Visually Vibrant Gardening Books
MOST gardening books tend, by nature, to be picture books. This burgeoning publishing genre is a prime example of the old adage: One picture is worth a thousand words. Brilliant color photographs are the usual medium. Even the most serious studies of gardens, garden history, and gardening practice now require superb full-color plates and splendid design.Skip to next paragraph
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Visually, today's top breed of garden book puts into the shade the garden books of the not-so-distant past. The writing isn't necessarily all that different. The images are. And there are some supremely talented photographers who specialize in the recording and presentation of trees, plants, gardens, and landscape architecture. Rightly, they are often given equal billing with authors.
Take The Gardens of Russell Page by Marina Schinz and Gabrielle van Zuylen (Stewart, Tabori & Chang, 255 pp., 250 illustrations, $50). Schinz's photographs, of consistently superb quality and informative as well, are more than equal partner to van Zuylen's sympathetic and thorough text.
Russell Page was a 20th-century, English-born garden designer who had a preference for French order and structure, and an international range of wealthy clients (including van Zuylen) from France and Italy to New York and Fort Worth, Texas. At the close of his long career, he deeply regretted the loss of many of the gardens he had designed. But then he did practice one of the most ephemeral of art forms.
This book, however, managed to capture for perpetuity more than a little of the grand sweep of his vision and his attention to detail - both formal and free. Page was not just a devotee of the parterre and the clipped hedge, the step and the path, but a real lover of abundant plant life, too. He relished trees. He used water imaginatively. He was by no means a drawing-board designer. He worked on site and was quite capable of digging and planting as well as issuing orders. This book makes the quality of his achievements available to a much wider range of people.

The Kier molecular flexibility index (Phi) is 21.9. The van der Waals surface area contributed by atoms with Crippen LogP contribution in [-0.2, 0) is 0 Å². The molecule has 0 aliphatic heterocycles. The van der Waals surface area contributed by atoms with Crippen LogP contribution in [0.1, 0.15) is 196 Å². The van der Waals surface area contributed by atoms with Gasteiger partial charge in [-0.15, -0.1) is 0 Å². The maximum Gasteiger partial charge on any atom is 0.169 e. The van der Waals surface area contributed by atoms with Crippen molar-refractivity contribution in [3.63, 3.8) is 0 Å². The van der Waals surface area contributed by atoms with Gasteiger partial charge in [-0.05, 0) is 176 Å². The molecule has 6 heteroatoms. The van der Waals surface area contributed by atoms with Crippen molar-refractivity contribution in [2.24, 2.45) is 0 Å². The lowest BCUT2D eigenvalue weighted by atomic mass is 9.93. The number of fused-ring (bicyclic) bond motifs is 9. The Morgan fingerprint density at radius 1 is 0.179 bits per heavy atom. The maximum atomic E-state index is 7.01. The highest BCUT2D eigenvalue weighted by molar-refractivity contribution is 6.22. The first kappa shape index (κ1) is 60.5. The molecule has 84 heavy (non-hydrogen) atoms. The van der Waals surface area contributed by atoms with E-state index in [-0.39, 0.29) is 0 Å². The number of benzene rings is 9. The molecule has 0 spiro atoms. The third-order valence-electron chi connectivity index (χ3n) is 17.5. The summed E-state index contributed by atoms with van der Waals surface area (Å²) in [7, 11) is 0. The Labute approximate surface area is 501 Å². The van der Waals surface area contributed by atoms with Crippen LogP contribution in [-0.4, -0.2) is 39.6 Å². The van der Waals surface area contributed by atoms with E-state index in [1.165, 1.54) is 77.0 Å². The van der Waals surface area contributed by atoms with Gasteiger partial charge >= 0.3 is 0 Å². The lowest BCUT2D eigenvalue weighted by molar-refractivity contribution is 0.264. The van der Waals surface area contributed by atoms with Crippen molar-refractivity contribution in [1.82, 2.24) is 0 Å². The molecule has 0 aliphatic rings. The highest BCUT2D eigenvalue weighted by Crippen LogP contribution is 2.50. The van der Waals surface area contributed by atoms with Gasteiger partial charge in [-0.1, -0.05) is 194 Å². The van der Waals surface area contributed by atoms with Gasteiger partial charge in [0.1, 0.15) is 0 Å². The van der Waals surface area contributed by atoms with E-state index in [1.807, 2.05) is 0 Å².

What a pity photography of this caliber wasn't available to record some of Gertrude Jekyll's gardens. The gardens planned by this English garden designer (1843 to 1932) - more than 350 of them - have largely vanished. (Some were not carried out.) Russell Page wrote in 1962 that Jekyll's teaching had influenced virtually all English gardens "made in the last fifty years." The "almost habitual association of certain plants," and progressions of color in flower borders, were among her legacies, according to
Extant black-and-white photographs of her gardens are frustratingly limited; her surviving plans are often incomplete. Visualizing how her gardens actually looked is more than difficult. In Lost Gardens of Gertrude Jekyll (Macmillan, 144 pp., more than 65 illustrations, $24.95) author/illustrator Fenja Gunn attempts an evocation of 20 Jekyll gardens by means of watercolors, diagrams, and text. A pleasant idea. But painstaking though her pictures are, they demand powers of interpretation that gardeners an d readers spoiled by modern color photographs may not readily summon. Her palette seems surprisingly inadequate to give much indication of the presumed subtleties of a Jekyll planting - to differentiate between, say, pink roses and pink monardas or to distinguish masses of purple aubrieta from campanula. Jekyll's writings, however, still carry her message most powerfully.
Crosscurrents between painting and garden design are encountered often enough. Jekyll was a painter. Page went to art school. And some great artists also found inspiration and subject matter in gardens: Van Gogh, Emil Nolde, and - especially - Claude Monet. Auguste Renoir, however, does not spring to mind in this respect. He had a garden, it's true. But to make it the theme of an entire book - as photographer/writer Derek Fell does in Renoir's Garden (Simon & Schuster, 120 pp., more than 100 illustration s, $30) - is something of a nonstarter. It's quite a pretty volume, but it fails to bring to life either the Renoir garden or any real meaning the painter may have found in it for his art. This Mediterranean "paradise" was no Giverny. Fell's photographs look rather average in the face of modern competition. Perhaps his subject is partly to blame.